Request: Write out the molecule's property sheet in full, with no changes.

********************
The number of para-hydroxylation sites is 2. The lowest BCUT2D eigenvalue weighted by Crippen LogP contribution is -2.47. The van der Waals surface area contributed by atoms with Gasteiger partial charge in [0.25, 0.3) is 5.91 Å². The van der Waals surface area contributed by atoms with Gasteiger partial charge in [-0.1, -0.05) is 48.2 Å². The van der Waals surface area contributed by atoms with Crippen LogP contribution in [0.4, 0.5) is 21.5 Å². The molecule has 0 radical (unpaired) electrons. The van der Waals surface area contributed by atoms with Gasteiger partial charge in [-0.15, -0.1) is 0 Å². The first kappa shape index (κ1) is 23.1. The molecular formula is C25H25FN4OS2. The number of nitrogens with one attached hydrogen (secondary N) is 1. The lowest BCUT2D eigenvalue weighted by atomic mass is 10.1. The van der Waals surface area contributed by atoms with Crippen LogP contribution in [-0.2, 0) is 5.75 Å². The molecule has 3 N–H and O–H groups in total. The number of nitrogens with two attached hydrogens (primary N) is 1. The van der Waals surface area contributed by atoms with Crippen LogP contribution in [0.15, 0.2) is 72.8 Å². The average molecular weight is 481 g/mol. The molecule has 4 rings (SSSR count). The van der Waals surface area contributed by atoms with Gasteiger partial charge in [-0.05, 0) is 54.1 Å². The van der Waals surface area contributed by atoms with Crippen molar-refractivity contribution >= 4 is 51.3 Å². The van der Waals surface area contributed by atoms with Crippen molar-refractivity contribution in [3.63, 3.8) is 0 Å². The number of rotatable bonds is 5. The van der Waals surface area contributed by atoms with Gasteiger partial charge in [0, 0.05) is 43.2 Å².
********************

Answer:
The number of para-hydroxylation sites is 2. The lowest BCUT2D eigenvalue weighted by Crippen LogP contribution is -2.47. The van der Waals surface area contributed by atoms with Gasteiger partial charge in [0.25, 0.3) is 5.91 Å². The van der Waals surface area contributed by atoms with Gasteiger partial charge in [-0.1, -0.05) is 48.2 Å². The van der Waals surface area contributed by atoms with Crippen LogP contribution in [0.4, 0.5) is 21.5 Å². The molecule has 0 radical (unpaired) electrons. The van der Waals surface area contributed by atoms with Gasteiger partial charge in [-0.15, -0.1) is 0 Å². The first kappa shape index (κ1) is 23.1. The molecular formula is C25H25FN4OS2. The number of nitrogens with one attached hydrogen (secondary N) is 1. The lowest BCUT2D eigenvalue weighted by atomic mass is 10.1. The van der Waals surface area contributed by atoms with Crippen LogP contribution in [-0.2, 0) is 5.75 Å². The molecule has 3 N–H and O–H groups in total. The number of nitrogens with two attached hydrogens (primary N) is 1. The van der Waals surface area contributed by atoms with Crippen LogP contribution in [0.15, 0.2) is 72.8 Å². The average molecular weight is 481 g/mol. The molecule has 4 rings (SSSR count). The van der Waals surface area contributed by atoms with Gasteiger partial charge in [-0.05, 0) is 54.1 Å². The van der Waals surface area contributed by atoms with Crippen molar-refractivity contribution >= 4 is 51.3 Å². The van der Waals surface area contributed by atoms with Crippen molar-refractivity contribution in [3.63, 3.8) is 0 Å². The number of rotatable bonds is 5. The van der Waals surface area contributed by atoms with Gasteiger partial charge in [0, 0.05) is 43.2 Å².